Sat. May 28th, 2022


The UK government is “interested” in creating joint prime ministers in Northern Ireland as part of a long-term strategy to improve the functioning of the devolved administration, according to officials.

Power-sharing between pro-UK unionist politicians and nationalists who want a united Ireland has been fraught for years and the May 5 elections to the Stormont assembly appear likely to strain them further.

A Lucid Talk poll published on Sunday put nationalist Sinn Féin seven points ahead of the biggest unionist party, the Democratic Unionist party, and on course to deliver a historic first defeat for parties seeking to uphold the union with the UK in a region created a century ago for Protestants.

This would almost certainly give Sinn Féin the right to nominate the first minister, a post always held by a unionist since the 1998 Good Friday Agreement, which ended three decades of conflict in the region.

One UK official said the government “is interested in the idea [of a joint first minister] and is not unsympathetic to the argument but it would need proper negotiation, given the Good Friday Agreement implications ”.

Officials insisted any discussions would not be in response to a possible Sinn Féin victory, but rather in the context of a review of devolution around next year’s 25th anniversary of the Good Friday Agreement.

The first and deputy first ministers currently have identical powers but Jon Tonge, politics professor at Liverpool university, said: “The status thing is important.”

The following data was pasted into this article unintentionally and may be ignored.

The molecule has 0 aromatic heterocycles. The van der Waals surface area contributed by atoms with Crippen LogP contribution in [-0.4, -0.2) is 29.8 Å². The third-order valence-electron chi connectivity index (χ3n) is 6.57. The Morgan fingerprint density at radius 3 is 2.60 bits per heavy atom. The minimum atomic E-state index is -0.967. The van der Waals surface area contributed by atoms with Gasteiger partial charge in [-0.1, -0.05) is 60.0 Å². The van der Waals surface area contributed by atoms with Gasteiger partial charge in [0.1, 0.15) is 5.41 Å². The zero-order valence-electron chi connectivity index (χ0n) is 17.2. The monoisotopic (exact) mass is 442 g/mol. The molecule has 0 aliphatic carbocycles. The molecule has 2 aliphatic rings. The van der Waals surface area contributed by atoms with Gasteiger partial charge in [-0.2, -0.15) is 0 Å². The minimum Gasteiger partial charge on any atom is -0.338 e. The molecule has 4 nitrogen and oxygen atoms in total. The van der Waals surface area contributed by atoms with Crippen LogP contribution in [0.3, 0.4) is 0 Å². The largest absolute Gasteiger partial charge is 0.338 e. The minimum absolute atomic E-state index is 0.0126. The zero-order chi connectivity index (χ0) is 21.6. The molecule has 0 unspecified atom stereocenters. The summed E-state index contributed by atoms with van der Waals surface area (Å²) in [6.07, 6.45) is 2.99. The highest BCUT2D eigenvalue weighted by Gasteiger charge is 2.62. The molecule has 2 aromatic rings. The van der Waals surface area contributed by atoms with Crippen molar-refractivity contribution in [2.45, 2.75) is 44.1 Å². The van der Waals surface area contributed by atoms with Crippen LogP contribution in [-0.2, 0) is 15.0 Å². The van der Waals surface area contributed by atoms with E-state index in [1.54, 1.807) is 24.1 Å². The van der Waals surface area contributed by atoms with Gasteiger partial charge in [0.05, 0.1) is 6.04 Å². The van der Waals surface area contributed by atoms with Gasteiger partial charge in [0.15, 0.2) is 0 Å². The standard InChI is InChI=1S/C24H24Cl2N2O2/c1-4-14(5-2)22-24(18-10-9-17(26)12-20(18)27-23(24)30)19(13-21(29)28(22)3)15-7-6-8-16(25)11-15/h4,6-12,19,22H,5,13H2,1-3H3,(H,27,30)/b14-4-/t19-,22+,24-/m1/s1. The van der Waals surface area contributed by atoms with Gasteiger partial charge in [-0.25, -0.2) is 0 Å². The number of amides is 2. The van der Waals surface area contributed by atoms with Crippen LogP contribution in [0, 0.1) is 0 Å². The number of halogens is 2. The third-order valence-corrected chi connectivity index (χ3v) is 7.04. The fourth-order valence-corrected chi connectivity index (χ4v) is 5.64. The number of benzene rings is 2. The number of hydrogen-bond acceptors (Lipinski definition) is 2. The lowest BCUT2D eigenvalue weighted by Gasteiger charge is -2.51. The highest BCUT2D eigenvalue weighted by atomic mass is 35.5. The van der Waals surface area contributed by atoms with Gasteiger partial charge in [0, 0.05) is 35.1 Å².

The high stakes of maintaining the delicate power-sharing balance were reinforced on Friday when a bomb scare forced Irish foreign minister Simon Coveney, mid-speech, to abandon a peace-building event in Belfast.

The decision was taken after a van was hijacked at gunpoint by suspected loyalist paramilitaries, loaded with a device and its driver forced to head to the venue.

The incident was a hoax, but as campaigning kicks off this week for the elections, the UVF, a loyalist paramilitary group, was reportedly planning to escalate the targeting of Irish politicians.

Whatever the outcome on May 5, it might take months to establish an executive because, under new electoral rules, parties have 24 weeks to form one after the election.

The DUP, which withdrew its first minister from the administration in February in a row over post-Brexit trading arrangements, has refused to return until its Brexit demands are met. It has also not committed to serving in a Sinn Féin-led executive.

Stormont has repeatedly collapsed in recent years and the idea to restructure the administration to create joint first ministers has been floated unsuccessfully before by the centrist Alliance and nationalist SDLP parties.

Tonge said “the optics would look terrible” if Sinn Féin wins the election and takes the first minister role. “It would look like a desperate measure to water down the first minister’s position,” he said. But Alliance deputy leader Stephen Farry said it was an urgent issue and not just one of semantics.

“I proposed an initial amendment in the House of Commons to change the law on this, which was taken up in the House of Lords. Ultimately the government resisted change. . . but the matter must be reconsidered after the assembly election, ”he said.

The DUP wants forced power-sharing to be replaced with voluntary coalitions. “The way to get Stormont up and running is to remove the shadow of the protocol,” said one DUP figure.

But John O’Dowd, a Sinn Féin member of Northern Ireland’s assembly, said it was up to the people to decide who should be first minister.

“Will the DUP respect the ballot box and the democratic will of the people,” he said. “Or do they only do democracy on their own terms?”



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